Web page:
Hear the Lion. See the Lamb.

A Blog Series on the Book of Revelation, Chapter 5:1-7

Part 11 (4:6b-11)  ΑΩ  Part 13 (5:8-14) →

I love Amazon.com.

Love. Love, love, love. I order a lot of books, and I love the experience of seeing a package addressed to me sitting on the front porch. (And who doesn’t?) Once in a while I order so many books that I forget which books I’ve ordered and I literally have no idea what’s in the box on the porch. Which is the best. It’s like a little Christmas.

That I made.

For myself.

I’m sure you can relate. Or not. At any rate, when the boxes arrive they’re always addressed to me, so I know they’re mine. But imagine that one day a box arrived on my front porch, and instead of saying “Bryan McWhite” in the address line it said, “To the one who is worthy to open this.”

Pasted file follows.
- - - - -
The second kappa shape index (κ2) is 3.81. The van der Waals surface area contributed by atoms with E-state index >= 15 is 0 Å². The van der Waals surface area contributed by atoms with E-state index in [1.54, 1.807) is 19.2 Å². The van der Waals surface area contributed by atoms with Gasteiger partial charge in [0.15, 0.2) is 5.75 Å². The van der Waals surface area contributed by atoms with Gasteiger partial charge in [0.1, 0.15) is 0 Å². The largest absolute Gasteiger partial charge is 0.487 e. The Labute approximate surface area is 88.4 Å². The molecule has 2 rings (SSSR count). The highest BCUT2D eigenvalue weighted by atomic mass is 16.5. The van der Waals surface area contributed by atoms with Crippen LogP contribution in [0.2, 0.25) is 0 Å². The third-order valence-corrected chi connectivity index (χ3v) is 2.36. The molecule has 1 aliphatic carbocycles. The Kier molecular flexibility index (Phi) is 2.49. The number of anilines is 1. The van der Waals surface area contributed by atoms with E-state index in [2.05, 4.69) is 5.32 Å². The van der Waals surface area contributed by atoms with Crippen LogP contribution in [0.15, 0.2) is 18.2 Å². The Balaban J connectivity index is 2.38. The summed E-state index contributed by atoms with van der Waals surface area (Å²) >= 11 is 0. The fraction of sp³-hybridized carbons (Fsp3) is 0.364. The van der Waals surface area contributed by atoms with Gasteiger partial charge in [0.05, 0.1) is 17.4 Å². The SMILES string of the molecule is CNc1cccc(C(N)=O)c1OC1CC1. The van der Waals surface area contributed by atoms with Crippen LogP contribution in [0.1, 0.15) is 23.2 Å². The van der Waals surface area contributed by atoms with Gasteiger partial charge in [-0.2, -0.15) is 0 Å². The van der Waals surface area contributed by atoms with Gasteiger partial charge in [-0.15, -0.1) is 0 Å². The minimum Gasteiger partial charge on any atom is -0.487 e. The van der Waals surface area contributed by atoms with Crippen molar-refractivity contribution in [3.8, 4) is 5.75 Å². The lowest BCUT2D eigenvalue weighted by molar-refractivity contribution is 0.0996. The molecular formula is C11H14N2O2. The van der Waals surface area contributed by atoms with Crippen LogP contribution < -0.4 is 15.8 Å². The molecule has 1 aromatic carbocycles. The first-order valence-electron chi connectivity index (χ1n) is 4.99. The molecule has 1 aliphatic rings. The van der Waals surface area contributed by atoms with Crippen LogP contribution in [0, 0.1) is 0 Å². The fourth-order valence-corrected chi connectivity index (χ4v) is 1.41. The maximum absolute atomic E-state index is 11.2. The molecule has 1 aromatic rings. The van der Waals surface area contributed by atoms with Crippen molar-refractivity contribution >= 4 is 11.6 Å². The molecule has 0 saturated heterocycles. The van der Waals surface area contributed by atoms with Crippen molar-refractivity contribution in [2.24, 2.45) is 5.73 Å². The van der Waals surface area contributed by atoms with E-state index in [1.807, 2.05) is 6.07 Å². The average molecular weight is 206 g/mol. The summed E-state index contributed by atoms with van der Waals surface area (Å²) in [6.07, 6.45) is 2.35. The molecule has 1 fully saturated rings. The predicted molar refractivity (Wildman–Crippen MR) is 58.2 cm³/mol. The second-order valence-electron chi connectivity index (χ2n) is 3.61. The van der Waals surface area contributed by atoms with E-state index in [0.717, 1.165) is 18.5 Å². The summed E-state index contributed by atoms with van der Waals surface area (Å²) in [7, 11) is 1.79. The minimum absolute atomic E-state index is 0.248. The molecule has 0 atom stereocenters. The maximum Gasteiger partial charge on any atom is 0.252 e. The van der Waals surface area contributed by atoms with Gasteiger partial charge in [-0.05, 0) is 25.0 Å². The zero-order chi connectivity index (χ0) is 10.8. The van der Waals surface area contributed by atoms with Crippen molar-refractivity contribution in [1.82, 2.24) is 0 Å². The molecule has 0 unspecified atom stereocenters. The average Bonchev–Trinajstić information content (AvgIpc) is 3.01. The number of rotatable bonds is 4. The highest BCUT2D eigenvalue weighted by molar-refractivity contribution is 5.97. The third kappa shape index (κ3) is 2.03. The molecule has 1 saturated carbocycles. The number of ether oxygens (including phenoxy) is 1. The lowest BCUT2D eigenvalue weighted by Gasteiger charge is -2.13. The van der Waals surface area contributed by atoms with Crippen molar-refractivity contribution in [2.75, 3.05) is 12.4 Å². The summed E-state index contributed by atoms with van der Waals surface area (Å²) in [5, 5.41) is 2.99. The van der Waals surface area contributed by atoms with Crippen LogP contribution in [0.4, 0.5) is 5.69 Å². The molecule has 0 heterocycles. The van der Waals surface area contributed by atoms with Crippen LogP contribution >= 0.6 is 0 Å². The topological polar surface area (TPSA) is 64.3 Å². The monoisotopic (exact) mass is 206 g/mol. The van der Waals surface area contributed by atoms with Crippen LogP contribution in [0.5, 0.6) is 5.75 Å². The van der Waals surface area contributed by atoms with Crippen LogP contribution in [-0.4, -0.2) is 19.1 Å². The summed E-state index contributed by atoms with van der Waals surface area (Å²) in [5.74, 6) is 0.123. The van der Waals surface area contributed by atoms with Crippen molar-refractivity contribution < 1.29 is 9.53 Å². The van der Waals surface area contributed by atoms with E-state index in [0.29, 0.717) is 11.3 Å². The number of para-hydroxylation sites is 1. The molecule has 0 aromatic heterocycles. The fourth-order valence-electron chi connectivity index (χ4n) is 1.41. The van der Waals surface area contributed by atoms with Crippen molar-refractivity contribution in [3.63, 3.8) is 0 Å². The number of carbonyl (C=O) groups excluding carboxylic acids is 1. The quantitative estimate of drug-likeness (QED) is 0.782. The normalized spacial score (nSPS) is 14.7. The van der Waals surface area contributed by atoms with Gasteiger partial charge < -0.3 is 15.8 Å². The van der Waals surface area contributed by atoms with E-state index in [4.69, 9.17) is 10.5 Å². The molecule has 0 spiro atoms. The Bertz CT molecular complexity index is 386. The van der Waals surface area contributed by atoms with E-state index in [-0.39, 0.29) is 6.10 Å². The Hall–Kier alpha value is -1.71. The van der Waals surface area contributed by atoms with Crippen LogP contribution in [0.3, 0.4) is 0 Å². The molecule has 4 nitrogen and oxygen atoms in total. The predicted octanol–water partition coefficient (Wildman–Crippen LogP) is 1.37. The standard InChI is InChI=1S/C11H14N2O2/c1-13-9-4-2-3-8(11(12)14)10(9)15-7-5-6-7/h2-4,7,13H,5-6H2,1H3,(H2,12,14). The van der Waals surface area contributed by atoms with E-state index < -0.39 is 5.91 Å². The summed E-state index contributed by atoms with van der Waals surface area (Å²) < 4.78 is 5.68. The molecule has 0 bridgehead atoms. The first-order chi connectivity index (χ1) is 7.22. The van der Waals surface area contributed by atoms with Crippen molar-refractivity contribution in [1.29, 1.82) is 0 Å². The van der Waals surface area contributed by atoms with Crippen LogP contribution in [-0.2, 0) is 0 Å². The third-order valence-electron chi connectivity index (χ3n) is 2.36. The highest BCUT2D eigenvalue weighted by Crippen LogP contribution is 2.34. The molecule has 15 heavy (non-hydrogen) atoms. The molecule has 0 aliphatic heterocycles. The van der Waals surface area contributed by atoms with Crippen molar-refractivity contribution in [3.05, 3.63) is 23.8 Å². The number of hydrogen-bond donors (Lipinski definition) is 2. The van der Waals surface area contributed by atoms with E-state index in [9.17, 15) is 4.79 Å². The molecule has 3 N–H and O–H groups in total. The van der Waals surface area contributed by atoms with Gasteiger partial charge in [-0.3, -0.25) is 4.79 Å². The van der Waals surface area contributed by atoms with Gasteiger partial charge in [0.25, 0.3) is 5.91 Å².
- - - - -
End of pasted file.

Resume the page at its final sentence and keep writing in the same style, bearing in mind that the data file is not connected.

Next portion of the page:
Bummer. Self-made Christmas is over. I’m gonna be pretty sure that’s not addressed to me. I’m not the one who’s supposed to open it. And is there anyone around who is? Will we ever know what’s in the beautiful, brown Amazon-stamped cardboard box? I could weep…

A (somewhat) similar scene unfolds in Revelation 5:

“Then I saw in the right hand of him who sat on the throne a scroll with writing on both sides and sealed with seven seals. And I saw a mighty angel proclaiming in a loud voice, “Who is worthy to break the seals and open the scroll?” But no one in heaven or on earth or under the earth could open the scroll or even look inside it.” (vv. 1-3)